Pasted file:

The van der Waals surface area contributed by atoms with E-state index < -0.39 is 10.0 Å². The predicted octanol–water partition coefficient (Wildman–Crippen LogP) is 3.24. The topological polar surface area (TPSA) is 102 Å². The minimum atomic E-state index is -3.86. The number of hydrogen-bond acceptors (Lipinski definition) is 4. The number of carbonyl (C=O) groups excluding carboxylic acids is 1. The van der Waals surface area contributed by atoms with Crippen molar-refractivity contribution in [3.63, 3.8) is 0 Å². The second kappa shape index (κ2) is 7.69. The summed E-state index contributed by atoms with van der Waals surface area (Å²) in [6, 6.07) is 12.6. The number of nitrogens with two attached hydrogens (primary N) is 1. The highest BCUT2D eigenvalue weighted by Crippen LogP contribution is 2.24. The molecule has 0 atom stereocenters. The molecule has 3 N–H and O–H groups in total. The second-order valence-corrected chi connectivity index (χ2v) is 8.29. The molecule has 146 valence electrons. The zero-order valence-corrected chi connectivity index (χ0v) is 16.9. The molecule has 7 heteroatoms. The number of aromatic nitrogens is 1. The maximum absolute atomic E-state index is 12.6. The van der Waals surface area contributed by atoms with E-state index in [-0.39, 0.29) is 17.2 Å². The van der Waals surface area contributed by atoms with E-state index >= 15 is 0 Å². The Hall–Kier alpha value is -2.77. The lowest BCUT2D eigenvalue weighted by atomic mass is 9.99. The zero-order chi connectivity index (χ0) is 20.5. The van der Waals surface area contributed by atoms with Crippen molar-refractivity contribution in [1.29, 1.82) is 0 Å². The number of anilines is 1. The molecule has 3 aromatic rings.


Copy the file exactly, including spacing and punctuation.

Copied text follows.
The van der Waals surface area contributed by atoms with E-state index < -0.39 is 10.0 Å². The predicted octanol–water partition coefficient (Wildman–Crippen LogP) is 3.24. The topological polar surface area (TPSA) is 102 Å². The minimum atomic E-state index is -3.86. The number of hydrogen-bond acceptors (Lipinski definition) is 4. The number of carbonyl (C=O) groups excluding carboxylic acids is 1. The van der Waals surface area contributed by atoms with Crippen molar-refractivity contribution in [3.63, 3.8) is 0 Å². The second kappa shape index (κ2) is 7.69. The summed E-state index contributed by atoms with van der Waals surface area (Å²) in [6, 6.07) is 12.6. The number of nitrogens with two attached hydrogens (primary N) is 1. The highest BCUT2D eigenvalue weighted by Crippen LogP contribution is 2.24. The molecule has 0 atom stereocenters. The molecule has 3 N–H and O–H groups in total. The second-order valence-corrected chi connectivity index (χ2v) is 8.29. The molecule has 146 valence electrons. The zero-order valence-corrected chi connectivity index (χ0v) is 16.9. The molecule has 7 heteroatoms. The number of aromatic nitrogens is 1. The maximum absolute atomic E-state index is 12.6. The van der Waals surface area contributed by atoms with E-state index in [-0.39, 0.29) is 17.2 Å². The van der Waals surface area contributed by atoms with E-state index >= 15 is 0 Å². The Hall–Kier alpha value is -2.77. The lowest BCUT2D eigenvalue weighted by atomic mass is 9.99. The zero-order chi connectivity index (χ0) is 20.5. The van der Waals surface area contributed by atoms with Crippen molar-refractivity contribution in [1.29, 1.82) is 0 Å². The number of anilines is 1. The molecule has 3 aromatic rings.